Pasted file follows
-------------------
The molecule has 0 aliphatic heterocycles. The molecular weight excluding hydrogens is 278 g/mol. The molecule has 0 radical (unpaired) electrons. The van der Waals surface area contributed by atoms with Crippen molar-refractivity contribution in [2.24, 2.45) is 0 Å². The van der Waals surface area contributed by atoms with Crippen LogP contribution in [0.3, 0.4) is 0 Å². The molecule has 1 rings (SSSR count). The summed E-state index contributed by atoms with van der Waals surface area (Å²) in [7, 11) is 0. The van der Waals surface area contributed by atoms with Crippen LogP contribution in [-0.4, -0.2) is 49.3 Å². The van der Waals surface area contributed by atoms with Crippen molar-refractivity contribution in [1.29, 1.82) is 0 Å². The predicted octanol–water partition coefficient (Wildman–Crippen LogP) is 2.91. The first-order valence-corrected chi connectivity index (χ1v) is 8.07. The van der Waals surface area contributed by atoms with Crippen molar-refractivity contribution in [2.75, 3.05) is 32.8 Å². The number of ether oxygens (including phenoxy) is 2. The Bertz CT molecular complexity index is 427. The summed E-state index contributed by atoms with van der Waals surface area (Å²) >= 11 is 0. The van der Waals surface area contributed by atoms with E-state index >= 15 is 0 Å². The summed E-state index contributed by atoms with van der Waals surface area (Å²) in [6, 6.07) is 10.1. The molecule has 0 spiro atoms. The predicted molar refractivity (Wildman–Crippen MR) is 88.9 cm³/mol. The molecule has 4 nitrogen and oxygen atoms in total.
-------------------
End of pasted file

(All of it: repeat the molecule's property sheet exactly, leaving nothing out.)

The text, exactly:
The molecule has 0 aliphatic heterocycles. The molecular weight excluding hydrogens is 278 g/mol. The molecule has 0 radical (unpaired) electrons. The van der Waals surface area contributed by atoms with Crippen molar-refractivity contribution in [2.24, 2.45) is 0 Å². The van der Waals surface area contributed by atoms with Crippen LogP contribution in [0.3, 0.4) is 0 Å². The molecule has 1 rings (SSSR count). The summed E-state index contributed by atoms with van der Waals surface area (Å²) in [7, 11) is 0. The van der Waals surface area contributed by atoms with Crippen LogP contribution in [-0.4, -0.2) is 49.3 Å². The van der Waals surface area contributed by atoms with Crippen molar-refractivity contribution in [1.29, 1.82) is 0 Å². The predicted octanol–water partition coefficient (Wildman–Crippen LogP) is 2.91. The first-order valence-corrected chi connectivity index (χ1v) is 8.07. The van der Waals surface area contributed by atoms with Crippen molar-refractivity contribution in [2.75, 3.05) is 32.8 Å². The number of ether oxygens (including phenoxy) is 2. The Bertz CT molecular complexity index is 427. The summed E-state index contributed by atoms with van der Waals surface area (Å²) >= 11 is 0. The van der Waals surface area contributed by atoms with E-state index >= 15 is 0 Å². The summed E-state index contributed by atoms with van der Waals surface area (Å²) in [6, 6.07) is 10.1. The molecule has 0 spiro atoms. The predicted molar refractivity (Wildman–Crippen MR) is 88.9 cm³/mol. The molecule has 4 nitrogen and oxygen atoms in total.